Awayday Guide: Rotherham United
Getting to Rotherham
Travelling from St. Pancras or King’s Cross, Rotherham is served by Northern Rail services from Sheffield Midland or Doncaster, respectively.
Getting to the New York Stadium
Replacing the somewhat dilapidated Millmoor, the AESSEAL New York Stadium (New York Way, Rotherham, S60 1AH) was opened in 2012. Travelling fans are housed in the South Stand and the ground is about 10 minutes walk from either the railway station or the town centre.
Car parking at the stadium is for permit holders only. However, there are a number of ‘pay and display’ car parks located around the town centre. Otherwise, there is some street parking available around the area of the Millmoor ground, which is around a 15-minute walk away from the visitors’ turnstiles. There is a multi-storey car park located next to the Interchange bus station, which costs £2.80 for four hours.
Tickets have been made available to buy on the gate for Fulham fans. They will be on sale at the Away Box Office from 1.30pm priced at £25 for adults, £15 for concessions, £9 for those aged between 13 and 17 and £7 for children under the age of 13. Matchday sales will be strictly cash only.
Real Ale Rotherham
All these pubs are close to the railway station and ground.
The Cutler’s Arms (29 Westgate, Rotherham, S60 1BQ)
One of CAMRAs listed heritage pubs for its interior. Full range of Chantry beers with some interesting foreign lagers.
The Bluecoat (The Crofts, Rotherham, S60 2DJ)
If in doubt, there’s always a Wetherspoon’s in town. This one is in the CAMRA GBG, local branch winner on five occasions. The Bluecoat was originally a school, which opened in 1776.
Bridge Inn (1, Greasbrough Rd, Rotherham, S60 1RB)
Old Mill Brewery pub and popular with away fans, due to its proximity to the railway station.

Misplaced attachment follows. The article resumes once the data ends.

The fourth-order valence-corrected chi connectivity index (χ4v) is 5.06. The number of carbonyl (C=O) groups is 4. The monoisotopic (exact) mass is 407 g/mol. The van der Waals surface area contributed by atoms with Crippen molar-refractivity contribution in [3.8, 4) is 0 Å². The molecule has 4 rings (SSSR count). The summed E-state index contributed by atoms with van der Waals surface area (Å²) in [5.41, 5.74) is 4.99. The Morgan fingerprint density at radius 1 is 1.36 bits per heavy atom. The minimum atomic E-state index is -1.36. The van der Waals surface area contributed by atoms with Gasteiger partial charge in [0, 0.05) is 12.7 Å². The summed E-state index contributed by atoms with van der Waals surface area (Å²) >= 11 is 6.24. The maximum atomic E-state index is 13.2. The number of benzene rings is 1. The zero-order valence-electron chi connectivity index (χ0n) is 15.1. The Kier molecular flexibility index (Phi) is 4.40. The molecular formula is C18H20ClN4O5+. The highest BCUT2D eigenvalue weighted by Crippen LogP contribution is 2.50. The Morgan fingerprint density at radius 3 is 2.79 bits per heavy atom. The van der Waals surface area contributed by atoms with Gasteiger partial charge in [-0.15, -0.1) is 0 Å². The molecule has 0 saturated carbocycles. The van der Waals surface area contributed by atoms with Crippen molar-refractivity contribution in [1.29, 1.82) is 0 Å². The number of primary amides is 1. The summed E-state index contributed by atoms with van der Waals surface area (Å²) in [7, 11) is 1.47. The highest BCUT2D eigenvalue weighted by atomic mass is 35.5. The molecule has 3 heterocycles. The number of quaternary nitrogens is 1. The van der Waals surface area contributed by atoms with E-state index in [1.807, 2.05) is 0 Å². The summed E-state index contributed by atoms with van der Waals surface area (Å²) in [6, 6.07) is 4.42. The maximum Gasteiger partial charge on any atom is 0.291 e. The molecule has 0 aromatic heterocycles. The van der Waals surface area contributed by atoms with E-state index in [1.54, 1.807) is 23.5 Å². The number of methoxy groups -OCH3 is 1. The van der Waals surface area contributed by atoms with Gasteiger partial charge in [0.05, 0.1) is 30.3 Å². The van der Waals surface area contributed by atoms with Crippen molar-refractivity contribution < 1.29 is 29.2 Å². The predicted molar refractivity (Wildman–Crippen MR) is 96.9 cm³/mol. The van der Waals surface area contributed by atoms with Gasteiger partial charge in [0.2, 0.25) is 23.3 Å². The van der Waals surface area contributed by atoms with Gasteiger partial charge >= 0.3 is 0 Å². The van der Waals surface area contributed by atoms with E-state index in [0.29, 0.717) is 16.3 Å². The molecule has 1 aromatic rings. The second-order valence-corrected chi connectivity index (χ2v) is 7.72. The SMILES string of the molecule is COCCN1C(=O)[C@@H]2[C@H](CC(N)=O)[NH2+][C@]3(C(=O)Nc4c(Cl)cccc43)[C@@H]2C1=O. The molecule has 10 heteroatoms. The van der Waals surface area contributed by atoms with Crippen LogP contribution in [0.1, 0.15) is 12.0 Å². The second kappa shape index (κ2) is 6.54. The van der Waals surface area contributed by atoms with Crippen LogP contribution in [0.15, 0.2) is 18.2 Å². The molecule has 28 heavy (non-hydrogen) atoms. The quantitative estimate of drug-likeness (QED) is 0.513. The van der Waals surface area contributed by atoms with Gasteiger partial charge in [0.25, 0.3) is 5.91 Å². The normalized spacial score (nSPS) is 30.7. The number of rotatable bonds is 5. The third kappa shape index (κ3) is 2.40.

New York Tavern (84, Westgate, Rotherham, S60 1BD)
Chantry Brewery pub and, arguably, Rotherham’s best pub, with a fine range of beers. Also stocks snuff!
Aside from pub grub, local master bakers, Staniforth’s have been going for three-quarters of a century and have 5 outlets in the town. Their steak and potato pie was rated highly in an extensive guide to the nation’s pie manufacturers, compiled by a footie fan. Also, they are vendors of a Yorkshire speciality, curd tarts – a very pleasant form of cheesecake made from curd cheese, which is sweetened with sugar, and mixed with currants, allspice and, sometimes, rosewater.
Piscivores will be catered for by Whitby’s but this is some way out of town, in the village of Catcliffe and, perhaps, more suited to those travelling by car.
Kebab fanatics may be out of luck, but it could be worthwhile investigating ‘Kebabish Original’ (10 Wellgate), although its menu indicates it’s mostly north Indian cuisine.
Head to the excellent Clifton Park Museum for information on the town’s industrial archaeology and to view its collections of fine arts and ceramics, natural history exhibits. The York and Lancaster Regimental Museum is housed in the same building.